Rares Is ‘Investing In Culture’ And Giving Access To Sneaker Share IPOs On Its New Trading Platform
Rares is a platform that enables users to easily invest in sneaker culture as you do on ETF and stock trading platforms. Buying and trading shares of rare shoes will make it easier for users to invest in their future through these sneakers, assets that are inherent to popular culture. The Rares one-of-a-kind innovation in the sneaker reselling market allows users to invest in shares of ‘rare’ sneakers.
The merger of financial tech, sneaker culture, and social media has allowed the Rares platform to make “investing in culture” accessible to a broader audience. Users would own the rarest shoes at fractional ownership, sharing the wealth within the larger sneaker community.
Shareholders can’t wear the sneakers they own shares of, but users can benefit from gaining financial literacy by entering in on sneaker resale Initial Public Offerings. IPOs allow for ‘first-dibs’ on shares of an asset – a rare and historic pair of sneakers – at a fractional price relative to the sneaker’s price volatility.
Former NFL safety, Gerome Sapp, founder of the Rares sneaker share trading platform, was the buyer behind the purchase of Kanye West’s 2008 Grammy-worn Air Yeezy 1 Prototype sneakers by Rares, at a whopping $1.8 million. The Yeezy sneaker acquisition broke a record, setting up the largest individual sale of a pair of sneakers in auction history.
Sapp has had a genuine love for sneakers tied to momentous times in his life since an early age. “My love for sneakers came about when I was nine years old. My father went away to prison, and he went away for a long time. He got me my first pair of Air Jordan 4s, and from that moment on, I’ve been hooked on the sneaker game,” he recalls. Sapp’s passion for sneakers reflects his desires for Rares as a brand. He states that “this is not hype to me, this is real to me, very intrinsic. It’s an intimate thing – the sneaker game – to me.”
Sapp studied finance at the University of Notre Dame and then Harvard University, learning about alternative assets through his curriculum, growing an organic cognitive connection to the beloved sneaker assets he wore on his feet. Sneakers were always of his interest, and after he would retire from the NFL his focus would shift to entrepreneurship and tech. Sapp would mull over ideas for a sneaker business since his studies at university, and continued post his NFL career.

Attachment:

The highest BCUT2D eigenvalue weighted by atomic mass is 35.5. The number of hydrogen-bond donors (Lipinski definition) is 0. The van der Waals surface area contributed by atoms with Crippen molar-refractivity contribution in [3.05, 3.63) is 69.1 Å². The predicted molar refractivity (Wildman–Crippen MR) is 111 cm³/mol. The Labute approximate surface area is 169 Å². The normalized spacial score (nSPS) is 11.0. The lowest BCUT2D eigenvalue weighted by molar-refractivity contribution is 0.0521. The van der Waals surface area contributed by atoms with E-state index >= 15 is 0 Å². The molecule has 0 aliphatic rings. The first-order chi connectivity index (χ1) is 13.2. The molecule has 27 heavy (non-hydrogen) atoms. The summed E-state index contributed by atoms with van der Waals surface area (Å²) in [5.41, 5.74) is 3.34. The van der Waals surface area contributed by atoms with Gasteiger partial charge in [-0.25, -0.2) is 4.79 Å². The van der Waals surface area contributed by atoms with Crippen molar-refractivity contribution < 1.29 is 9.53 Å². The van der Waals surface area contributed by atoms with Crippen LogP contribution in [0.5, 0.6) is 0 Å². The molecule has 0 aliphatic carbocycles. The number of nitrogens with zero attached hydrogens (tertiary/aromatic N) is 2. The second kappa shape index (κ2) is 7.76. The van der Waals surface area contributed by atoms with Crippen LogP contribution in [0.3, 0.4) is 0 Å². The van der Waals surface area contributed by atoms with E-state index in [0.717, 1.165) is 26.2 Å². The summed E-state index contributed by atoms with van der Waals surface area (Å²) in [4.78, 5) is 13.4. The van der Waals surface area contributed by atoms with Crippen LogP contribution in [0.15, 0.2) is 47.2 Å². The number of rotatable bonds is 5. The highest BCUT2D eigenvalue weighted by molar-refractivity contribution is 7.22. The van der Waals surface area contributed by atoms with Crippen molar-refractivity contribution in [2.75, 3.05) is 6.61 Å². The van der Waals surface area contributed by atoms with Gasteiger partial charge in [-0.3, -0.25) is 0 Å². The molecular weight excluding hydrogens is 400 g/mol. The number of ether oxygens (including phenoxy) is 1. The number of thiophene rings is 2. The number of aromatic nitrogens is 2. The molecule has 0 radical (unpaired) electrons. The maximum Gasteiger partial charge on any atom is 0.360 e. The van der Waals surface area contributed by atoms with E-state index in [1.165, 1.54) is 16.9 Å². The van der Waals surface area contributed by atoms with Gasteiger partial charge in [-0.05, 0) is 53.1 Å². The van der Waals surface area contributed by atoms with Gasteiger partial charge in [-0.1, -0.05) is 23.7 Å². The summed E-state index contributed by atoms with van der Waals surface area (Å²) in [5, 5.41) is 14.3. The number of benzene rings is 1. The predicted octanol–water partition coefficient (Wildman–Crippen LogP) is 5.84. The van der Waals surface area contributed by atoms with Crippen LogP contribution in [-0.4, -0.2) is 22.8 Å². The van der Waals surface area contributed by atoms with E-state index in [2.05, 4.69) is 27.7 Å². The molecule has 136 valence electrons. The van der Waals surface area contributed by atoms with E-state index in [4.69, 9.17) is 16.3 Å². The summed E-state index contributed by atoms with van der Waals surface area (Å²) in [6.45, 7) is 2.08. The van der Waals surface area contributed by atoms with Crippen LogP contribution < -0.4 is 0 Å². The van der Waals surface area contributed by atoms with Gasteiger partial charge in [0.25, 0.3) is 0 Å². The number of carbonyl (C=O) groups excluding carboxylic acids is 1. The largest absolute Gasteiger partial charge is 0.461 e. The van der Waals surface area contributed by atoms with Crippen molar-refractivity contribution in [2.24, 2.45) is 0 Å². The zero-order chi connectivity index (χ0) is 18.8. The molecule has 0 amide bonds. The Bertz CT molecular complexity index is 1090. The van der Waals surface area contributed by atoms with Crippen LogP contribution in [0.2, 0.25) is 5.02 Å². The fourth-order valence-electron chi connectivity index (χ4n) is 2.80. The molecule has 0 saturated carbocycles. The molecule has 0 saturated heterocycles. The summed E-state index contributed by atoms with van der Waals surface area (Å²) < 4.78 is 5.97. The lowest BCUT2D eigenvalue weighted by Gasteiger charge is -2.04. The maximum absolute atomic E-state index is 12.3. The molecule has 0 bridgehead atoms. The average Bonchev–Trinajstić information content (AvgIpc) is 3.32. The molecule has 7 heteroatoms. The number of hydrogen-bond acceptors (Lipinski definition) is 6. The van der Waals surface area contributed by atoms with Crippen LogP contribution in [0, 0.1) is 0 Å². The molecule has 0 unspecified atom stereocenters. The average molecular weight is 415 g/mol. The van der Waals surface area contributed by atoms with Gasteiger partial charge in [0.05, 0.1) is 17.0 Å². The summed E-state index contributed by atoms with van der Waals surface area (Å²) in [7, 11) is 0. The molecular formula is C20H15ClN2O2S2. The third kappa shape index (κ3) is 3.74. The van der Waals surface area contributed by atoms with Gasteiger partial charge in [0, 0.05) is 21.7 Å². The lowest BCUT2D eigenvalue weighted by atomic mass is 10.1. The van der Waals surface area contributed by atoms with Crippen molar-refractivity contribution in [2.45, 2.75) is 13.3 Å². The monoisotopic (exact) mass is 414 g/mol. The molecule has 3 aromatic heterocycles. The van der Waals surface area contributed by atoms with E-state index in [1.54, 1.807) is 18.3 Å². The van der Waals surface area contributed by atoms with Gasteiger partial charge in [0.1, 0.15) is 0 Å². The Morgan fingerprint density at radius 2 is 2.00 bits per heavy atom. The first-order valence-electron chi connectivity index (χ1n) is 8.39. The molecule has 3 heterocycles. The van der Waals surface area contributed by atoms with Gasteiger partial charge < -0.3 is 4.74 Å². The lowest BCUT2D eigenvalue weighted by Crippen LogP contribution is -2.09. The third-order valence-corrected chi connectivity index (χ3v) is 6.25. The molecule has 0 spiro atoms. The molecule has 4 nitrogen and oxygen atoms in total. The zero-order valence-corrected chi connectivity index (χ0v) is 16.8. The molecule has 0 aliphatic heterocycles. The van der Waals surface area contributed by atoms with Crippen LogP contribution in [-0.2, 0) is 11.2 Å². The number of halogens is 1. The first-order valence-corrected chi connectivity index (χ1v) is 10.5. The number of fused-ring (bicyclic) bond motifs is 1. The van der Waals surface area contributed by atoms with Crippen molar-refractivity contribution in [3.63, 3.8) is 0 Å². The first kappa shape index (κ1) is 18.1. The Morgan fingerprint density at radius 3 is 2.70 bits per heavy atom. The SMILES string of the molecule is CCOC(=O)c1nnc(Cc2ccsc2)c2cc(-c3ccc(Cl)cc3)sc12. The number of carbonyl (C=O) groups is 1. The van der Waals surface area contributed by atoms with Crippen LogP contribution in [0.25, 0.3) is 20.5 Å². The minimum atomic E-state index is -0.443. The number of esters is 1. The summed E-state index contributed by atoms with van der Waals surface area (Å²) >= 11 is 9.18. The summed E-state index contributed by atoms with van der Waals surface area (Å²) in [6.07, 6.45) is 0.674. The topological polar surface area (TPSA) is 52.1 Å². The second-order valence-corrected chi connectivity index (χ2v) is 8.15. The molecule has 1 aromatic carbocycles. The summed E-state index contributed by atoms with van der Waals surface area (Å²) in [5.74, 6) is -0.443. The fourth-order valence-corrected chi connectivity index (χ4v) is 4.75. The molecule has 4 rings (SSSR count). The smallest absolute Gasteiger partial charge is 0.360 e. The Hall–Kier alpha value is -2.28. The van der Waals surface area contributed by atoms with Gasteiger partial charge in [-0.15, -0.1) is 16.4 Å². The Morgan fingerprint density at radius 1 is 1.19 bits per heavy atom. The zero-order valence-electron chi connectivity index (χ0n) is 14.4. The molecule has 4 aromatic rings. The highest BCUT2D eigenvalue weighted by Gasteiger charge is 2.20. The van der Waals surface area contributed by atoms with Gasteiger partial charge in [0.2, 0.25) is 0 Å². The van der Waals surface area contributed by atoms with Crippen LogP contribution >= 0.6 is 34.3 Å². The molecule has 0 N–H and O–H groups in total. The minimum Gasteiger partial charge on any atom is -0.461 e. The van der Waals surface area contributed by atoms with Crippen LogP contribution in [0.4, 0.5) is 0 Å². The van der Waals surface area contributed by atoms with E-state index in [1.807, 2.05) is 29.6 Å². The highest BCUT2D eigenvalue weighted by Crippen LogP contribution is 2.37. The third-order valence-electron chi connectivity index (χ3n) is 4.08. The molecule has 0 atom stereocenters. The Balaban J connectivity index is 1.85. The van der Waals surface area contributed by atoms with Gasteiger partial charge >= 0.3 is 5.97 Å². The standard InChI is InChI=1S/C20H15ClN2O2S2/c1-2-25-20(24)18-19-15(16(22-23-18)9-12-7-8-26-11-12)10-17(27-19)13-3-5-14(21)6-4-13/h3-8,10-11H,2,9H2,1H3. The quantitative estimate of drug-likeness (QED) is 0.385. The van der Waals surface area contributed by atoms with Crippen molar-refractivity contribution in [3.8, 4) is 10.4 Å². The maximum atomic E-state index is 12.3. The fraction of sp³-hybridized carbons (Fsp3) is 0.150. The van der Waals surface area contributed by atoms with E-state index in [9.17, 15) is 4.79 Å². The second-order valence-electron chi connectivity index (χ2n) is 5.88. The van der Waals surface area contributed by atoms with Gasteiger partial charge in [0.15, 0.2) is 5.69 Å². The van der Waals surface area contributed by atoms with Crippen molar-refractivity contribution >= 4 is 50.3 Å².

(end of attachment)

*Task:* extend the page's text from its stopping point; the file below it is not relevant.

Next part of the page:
Rares is that new pair of sneakers for Sapp and is appreciating value. As difficult as it can be, acquiring rare and vintage pairs of sneakers will keep that appreciation for Rares. “My background as an ex-professional athlete, playing in the NFL, and just being in the sneaker culture – I have a lot of contacts in the sneaker culture that get certain types of sneakers that no one else can get. Whether it’s rare vintage stuff that Nike isn’t making anymore, Converse isn’t making anymore, Adidas isn’t making anymore, or if it’s new hype [sneakers], we look for sneakers that will appreciate so that when we put it on our platform and allow people to invest in it, the chance of making money is exponential.”
Sapp has already said of the Yeezy Prototype 1 IPO on the Rares platform that “72,000 shares and so we’ll offer each share at $25,” describing how shares are deciphered and distributed to an online tech news outlet. Hypothetically, the user will own a piece of the “most expensive sneaker in history for $25 a share.”
Sapp knows the objective is crucial and he focuses on the bottom line to ensure users can have a greater chance to profit from sneakers without ever owning the physical pairs. He says, “the number one thing we want to do is make our investors money. When we go out and look for sneakers, [we find] sneakers that we feel will have a major chance of appreciation, allowing our investor to invest in that appreciation.”
“People in the sneaker game have realized that I’m not here to take advantage of the game,” Sapp reveals. “I’m here to create a new opportunity for culture and community – that I came from – to leverage the sneaker industry in a new creative way. When I launched Rares, I made it a point to launch with culture. Our mission is to allow culture and communities to invest in cultural assets that have somehow transcended beyond sneakers, to now being appreciating alternative assets.”
Sapp has received access to the different tiers of the sneaker world. He has granted access to thousands of users from communities like his home of Houston, Texas, in the fifth ward. The Rares founder aims to regentrify the underserved communities of sneaker enthusiasts and sneaker culture alike.
Sapp is also grateful for his access, “a lot of the old school sneakerheads, and the sneaker plugs and explained what my mission is, and what I wanted to do to help the community, and they opened a lot of doors for me. They opened a lot of doors for a lot of people who wouldn’t have access. We deal with 3-5 authentic dealers of vintage – that’s the quality of sneakers we have.”
Each shoe becomes available through the IPO with shares like stock from a publicly-traded company. The Rares IPO would then close its offerings, whereas you can hold your shares until the shoe is sold at auction. Alternatively, you can sell your shares at any point between that, receiving your dividend payout.
Rares have shoes available right now besides the Nike Air Yeezy 1 Prototype; the Nike Air Jordan 1 Chicago Bulls, the 1985 OG ‘Breds, 2010 Air Force 1 HOV, to name a few. Sapp and Rares hope to reshape the culture of sneakers and allow neglected sneaker culture purveyors potential participation and financial ownership of sneaker history.